Medical professionals have called on the government to reconsider allowing double vaccinated people to avoid isolating if they come into contact with an infected person.
An advisor to the Scientific Advisory Group for Emergencies (SAGE), Professor Robert West, has suggested the move could lead to resentment and said problems associated with such an exemption “outweigh the potential benefits”.
His comments come after The Times revealed fully vaccinated people who have been in contact with a coronavirus sufferer will be free to carry on life as normal with no need to take daily tests, in the coming weeks.
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‘A huge unfairness’
Ministers are said to be preparing to make the move next month, which could see infections increase by more than 25 percent. The government has allegedly decided to take the risk, as moves are made to fully lift Covid restrictions.
There have also been significant concerns raised about whether non-vaccinated people will react by refusing to follow isolation rules.
Professor Robert West, a health psychologist who is a member of the Scientific Pandemic Influenza Group on Behaviours (SPI-B), which advises Sage told Times Radio: “if you have a situation where not everyone has been even offered the vaccine then you’ve already got clearly a huge unfairness.”
The University College London academic added: “When you get unfairness in situations like this, you get resentment and when you get resentment you can get loss of compliance.”
However, not all medical professionals are in agreement, as Dr Bharat Pankhania, a senior clinical lecturer in communicable diseases at the University of Exeter, said the move would be “perfectly okay.”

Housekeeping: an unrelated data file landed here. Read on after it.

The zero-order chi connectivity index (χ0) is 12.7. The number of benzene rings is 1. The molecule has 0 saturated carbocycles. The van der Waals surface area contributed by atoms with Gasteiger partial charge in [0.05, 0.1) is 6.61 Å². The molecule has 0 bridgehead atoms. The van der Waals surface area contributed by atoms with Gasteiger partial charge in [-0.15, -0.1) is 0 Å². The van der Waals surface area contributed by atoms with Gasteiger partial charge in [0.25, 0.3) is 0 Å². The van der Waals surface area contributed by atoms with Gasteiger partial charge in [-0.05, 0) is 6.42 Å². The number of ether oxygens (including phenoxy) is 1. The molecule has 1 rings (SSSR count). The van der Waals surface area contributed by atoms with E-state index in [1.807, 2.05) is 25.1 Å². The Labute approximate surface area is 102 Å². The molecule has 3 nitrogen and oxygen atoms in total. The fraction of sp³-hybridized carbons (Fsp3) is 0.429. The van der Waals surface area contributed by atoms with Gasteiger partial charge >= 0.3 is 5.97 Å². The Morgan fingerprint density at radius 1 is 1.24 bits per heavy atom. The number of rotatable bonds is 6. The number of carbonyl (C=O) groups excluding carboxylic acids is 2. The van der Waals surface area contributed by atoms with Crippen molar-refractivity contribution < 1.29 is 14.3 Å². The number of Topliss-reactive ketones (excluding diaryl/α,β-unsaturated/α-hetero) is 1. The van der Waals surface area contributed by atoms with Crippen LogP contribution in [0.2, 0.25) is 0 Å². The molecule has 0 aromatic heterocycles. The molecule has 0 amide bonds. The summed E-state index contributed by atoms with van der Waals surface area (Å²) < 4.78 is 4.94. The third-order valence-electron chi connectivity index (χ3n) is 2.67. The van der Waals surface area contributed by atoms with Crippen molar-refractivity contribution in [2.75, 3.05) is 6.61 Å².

He told BBC Radio 4’s Today programme that vaccines were breaking the link between cases, hospital admissions and deaths, meaning “we can start thinking about other uncoupling measures, such as no need to quarantine after being fully immunised”.
Advisor to the government’s test and trace procedure, Epidemiologist Professor Christophe Fraser, stated there could be a middle ground.
He advised that daily testing of fully vaccinated people, but lifting isolation, could provide a ‘midway’ alternative.
The Oxford University academic said he agreed the self-isolation policy “needs to be reviewed in light of the data on the vaccine effectiveness”.
England’s Chief Medical Officer, Professor Chris Whitty, has also allegedly admitted wearing face coverings may continue to be a requirement in confined spaces, The Times reported.
New Health Minister, Sajid Javid, also refused to confirm whether all restrictions would be lifted on July 19, when he addressed MPs in the House of Commons earlier this week.
The latest figures from the Office for National Statistics (ONS) show that about one in 260 people in private households in England had Covid in the week to June 26 – up from one in 440 in the previous week and the highest level since the week to February 27.
The increase has caused leading doctors to urge the Government to keep some restrictions in place in England after July 19 in a bid to stem the rate of infection.